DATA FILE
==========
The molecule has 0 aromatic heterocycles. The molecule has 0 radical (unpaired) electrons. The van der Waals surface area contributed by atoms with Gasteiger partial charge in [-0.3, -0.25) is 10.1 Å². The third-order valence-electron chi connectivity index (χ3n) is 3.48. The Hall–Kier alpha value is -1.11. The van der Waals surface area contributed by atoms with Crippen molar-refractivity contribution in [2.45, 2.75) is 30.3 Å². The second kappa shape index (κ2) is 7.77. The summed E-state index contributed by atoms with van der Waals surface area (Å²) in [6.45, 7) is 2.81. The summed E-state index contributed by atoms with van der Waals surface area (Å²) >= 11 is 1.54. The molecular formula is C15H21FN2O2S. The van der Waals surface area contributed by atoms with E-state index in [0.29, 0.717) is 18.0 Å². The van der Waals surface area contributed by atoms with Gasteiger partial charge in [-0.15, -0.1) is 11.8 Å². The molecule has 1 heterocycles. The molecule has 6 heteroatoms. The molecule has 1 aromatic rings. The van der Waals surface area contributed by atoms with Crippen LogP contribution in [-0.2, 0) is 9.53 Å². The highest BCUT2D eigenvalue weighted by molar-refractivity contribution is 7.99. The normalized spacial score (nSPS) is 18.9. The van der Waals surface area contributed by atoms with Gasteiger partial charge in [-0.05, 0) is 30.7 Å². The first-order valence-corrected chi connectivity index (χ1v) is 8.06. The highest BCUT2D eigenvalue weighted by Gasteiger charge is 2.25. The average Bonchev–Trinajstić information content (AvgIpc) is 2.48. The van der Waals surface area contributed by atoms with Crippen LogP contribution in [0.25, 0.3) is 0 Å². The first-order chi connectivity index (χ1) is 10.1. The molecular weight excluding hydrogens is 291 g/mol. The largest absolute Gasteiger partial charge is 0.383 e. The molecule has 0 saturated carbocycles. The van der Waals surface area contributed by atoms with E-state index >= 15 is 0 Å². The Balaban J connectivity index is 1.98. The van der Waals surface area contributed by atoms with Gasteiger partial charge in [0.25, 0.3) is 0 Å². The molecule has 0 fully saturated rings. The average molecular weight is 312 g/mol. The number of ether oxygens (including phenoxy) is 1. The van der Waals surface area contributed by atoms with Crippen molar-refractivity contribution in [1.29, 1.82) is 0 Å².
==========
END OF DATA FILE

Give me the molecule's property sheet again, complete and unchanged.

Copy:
The molecule has 0 aromatic heterocycles. The molecule has 0 radical (unpaired) electrons. The van der Waals surface area contributed by atoms with Gasteiger partial charge in [-0.3, -0.25) is 10.1 Å². The third-order valence-electron chi connectivity index (χ3n) is 3.48. The Hall–Kier alpha value is -1.11. The van der Waals surface area contributed by atoms with Crippen molar-refractivity contribution in [2.45, 2.75) is 30.3 Å². The second kappa shape index (κ2) is 7.77. The summed E-state index contributed by atoms with van der Waals surface area (Å²) in [6.45, 7) is 2.81. The summed E-state index contributed by atoms with van der Waals surface area (Å²) >= 11 is 1.54. The molecular formula is C15H21FN2O2S. The van der Waals surface area contributed by atoms with E-state index in [0.29, 0.717) is 18.0 Å². The van der Waals surface area contributed by atoms with Gasteiger partial charge in [-0.15, -0.1) is 11.8 Å². The molecule has 1 heterocycles. The molecule has 6 heteroatoms. The molecule has 1 aromatic rings. The van der Waals surface area contributed by atoms with Crippen LogP contribution in [-0.2, 0) is 9.53 Å². The highest BCUT2D eigenvalue weighted by molar-refractivity contribution is 7.99. The normalized spacial score (nSPS) is 18.9. The van der Waals surface area contributed by atoms with Gasteiger partial charge in [-0.05, 0) is 30.7 Å². The first-order valence-corrected chi connectivity index (χ1v) is 8.06. The highest BCUT2D eigenvalue weighted by Gasteiger charge is 2.25. The average Bonchev–Trinajstić information content (AvgIpc) is 2.48. The van der Waals surface area contributed by atoms with Crippen LogP contribution in [0.25, 0.3) is 0 Å². The first-order chi connectivity index (χ1) is 10.1. The molecular weight excluding hydrogens is 291 g/mol. The largest absolute Gasteiger partial charge is 0.383 e. The molecule has 0 saturated carbocycles. The van der Waals surface area contributed by atoms with E-state index >= 15 is 0 Å². The Balaban J connectivity index is 1.98. The van der Waals surface area contributed by atoms with Gasteiger partial charge in [0.25, 0.3) is 0 Å². The molecule has 0 fully saturated rings. The average molecular weight is 312 g/mol. The number of ether oxygens (including phenoxy) is 1. The van der Waals surface area contributed by atoms with Crippen molar-refractivity contribution in [1.29, 1.82) is 0 Å².